During spermatogenesis, what results from the second round of meiosis?
a) A secondary spermatocyte
b) Four identical spermatozoa
c) A primary spermatocyte
d) Four identical spermatids
D is correct. Four identical spermatids. The process of spermatogenesis involves various steps of cell division. In the beginning, the single diploid spermatogonium undergoes mitosis to form another diploid spermatogonium and the diploid primary spermatocyte. The primary spermatocyte then undergoes meiosis I to form two haploid secondary spermatocytes. The two haploid secondary spermatocytes undergo meiosis II to form four haploid spermatids. The spermatids are immature sperm cells and enter the epididymis to undergo maturation to form spermatozoa.
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This MCAT post discusses spermatogenesis, the process by which sperm, the male gamete cell, is formed. This process starts at puberty and continues until the male dies. Note that this fact is in contrast with oogenesis that occurs cyclically in females from puberty to menopause.
Sperm formation requires two conditions. First, the temperature for sperm production must be lower than body temperature. Thus, the scrotum and testicles are not located directly inside the body, and can rise or drop depending on body temperature. The second condition is that spermatogenesis requires high concentrations of testosterone.
The testes, the site of spermatogenesis, contain several types of cells. In the walls of the seminiferous tubules, which make up a majority of the testes, are the Sertoli cells. The Sertoli cells secrete androgen binding protein, which binds testosterone, helping concentrate the testosterone to the high levels necessary for spermatogenesis. Also, scattered in between the seminiferous tubules are the Leydig, or interstitial, cells. The Leydig cells secrete the testosterone that androgen binding hormone will eventually bind. Lastly, there are the spermatogonia, which are the stem cell precursors to sperm. These cells are constantly renewed in males, allowing for spermatogenesis throughout the entire duration of the male’s life from puberty onward.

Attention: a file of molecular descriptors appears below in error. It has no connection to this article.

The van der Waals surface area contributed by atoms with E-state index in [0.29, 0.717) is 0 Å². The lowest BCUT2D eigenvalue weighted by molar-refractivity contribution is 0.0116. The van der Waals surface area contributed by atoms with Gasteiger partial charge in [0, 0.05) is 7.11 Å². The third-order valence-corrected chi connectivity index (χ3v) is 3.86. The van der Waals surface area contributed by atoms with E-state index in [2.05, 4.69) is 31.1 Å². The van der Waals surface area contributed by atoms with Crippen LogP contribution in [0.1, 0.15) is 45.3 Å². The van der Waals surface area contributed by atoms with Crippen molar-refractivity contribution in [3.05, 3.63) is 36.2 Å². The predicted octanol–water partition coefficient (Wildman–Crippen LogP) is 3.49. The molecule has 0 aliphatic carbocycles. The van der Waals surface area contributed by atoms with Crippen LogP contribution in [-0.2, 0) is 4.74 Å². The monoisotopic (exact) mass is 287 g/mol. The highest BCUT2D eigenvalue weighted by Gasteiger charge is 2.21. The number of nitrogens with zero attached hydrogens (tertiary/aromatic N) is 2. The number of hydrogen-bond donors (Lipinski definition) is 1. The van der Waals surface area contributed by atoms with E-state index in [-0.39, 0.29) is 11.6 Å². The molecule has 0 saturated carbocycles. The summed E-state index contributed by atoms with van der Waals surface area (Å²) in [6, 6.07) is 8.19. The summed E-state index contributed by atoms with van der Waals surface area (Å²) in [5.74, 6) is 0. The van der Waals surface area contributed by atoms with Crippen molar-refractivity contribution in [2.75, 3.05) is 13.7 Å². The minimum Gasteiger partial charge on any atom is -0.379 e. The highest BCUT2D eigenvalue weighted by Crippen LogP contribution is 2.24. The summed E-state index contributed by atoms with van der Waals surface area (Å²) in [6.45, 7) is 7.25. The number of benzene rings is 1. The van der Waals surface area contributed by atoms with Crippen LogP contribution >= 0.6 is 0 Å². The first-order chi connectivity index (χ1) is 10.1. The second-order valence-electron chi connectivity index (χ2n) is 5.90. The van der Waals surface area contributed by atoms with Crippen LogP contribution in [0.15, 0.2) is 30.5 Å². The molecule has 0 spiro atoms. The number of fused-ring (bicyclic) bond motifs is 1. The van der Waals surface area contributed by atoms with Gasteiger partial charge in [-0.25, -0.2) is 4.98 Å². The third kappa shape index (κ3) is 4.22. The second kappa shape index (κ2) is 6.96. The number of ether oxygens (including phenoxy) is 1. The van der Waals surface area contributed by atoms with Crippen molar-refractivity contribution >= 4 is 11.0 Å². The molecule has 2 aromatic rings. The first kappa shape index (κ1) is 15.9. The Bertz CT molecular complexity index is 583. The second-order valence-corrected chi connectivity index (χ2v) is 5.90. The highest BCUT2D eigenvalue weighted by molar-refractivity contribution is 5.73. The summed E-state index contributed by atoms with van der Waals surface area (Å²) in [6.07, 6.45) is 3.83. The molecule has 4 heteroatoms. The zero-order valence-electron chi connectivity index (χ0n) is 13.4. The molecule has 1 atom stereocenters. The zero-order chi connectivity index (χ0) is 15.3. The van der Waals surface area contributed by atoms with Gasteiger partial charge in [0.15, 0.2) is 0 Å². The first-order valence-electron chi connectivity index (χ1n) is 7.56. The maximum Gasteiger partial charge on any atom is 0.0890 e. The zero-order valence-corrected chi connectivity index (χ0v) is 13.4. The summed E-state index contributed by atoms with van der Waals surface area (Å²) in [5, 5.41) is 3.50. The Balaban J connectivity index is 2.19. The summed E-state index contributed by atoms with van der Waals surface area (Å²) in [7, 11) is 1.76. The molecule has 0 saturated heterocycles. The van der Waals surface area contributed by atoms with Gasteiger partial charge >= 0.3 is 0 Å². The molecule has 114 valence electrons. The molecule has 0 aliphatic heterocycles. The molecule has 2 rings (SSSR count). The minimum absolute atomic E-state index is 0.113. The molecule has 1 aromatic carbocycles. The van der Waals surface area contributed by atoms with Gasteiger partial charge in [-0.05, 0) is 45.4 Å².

The process of spermatogenesis (Figure 1) begins with a single spermatogonium, which is a diploid cell containing 46 chromosomes. The spermatogonium undergoes mitosis to form two diploid, identical daughter cells. One of the newly created daughter cells will continuously undergo mitotic division as a spermatogonium, ensuring a constant supply of stem cells. The other cell will become the primary spermatocyte and undergo meiosis. At the end of meiosis I, the diploid primary spermatocyte splits into two haploid secondary spermatocytes, which each contain 23 chromosomes. The secondary spermatocytes then undergo meiosis II, resulting in four haploid daughter cells called spermatids. These spermatids are immature sperm cells and are not yet motile. They will be stored in the epididymis while they mature. Once the maturation process is complete, the mature sperm cells are referred to as spermatozoa (singular spermatozoon). The spermatozoa are haploid, mature sperm cells that are motile, fully functional, and capable of fertilization.
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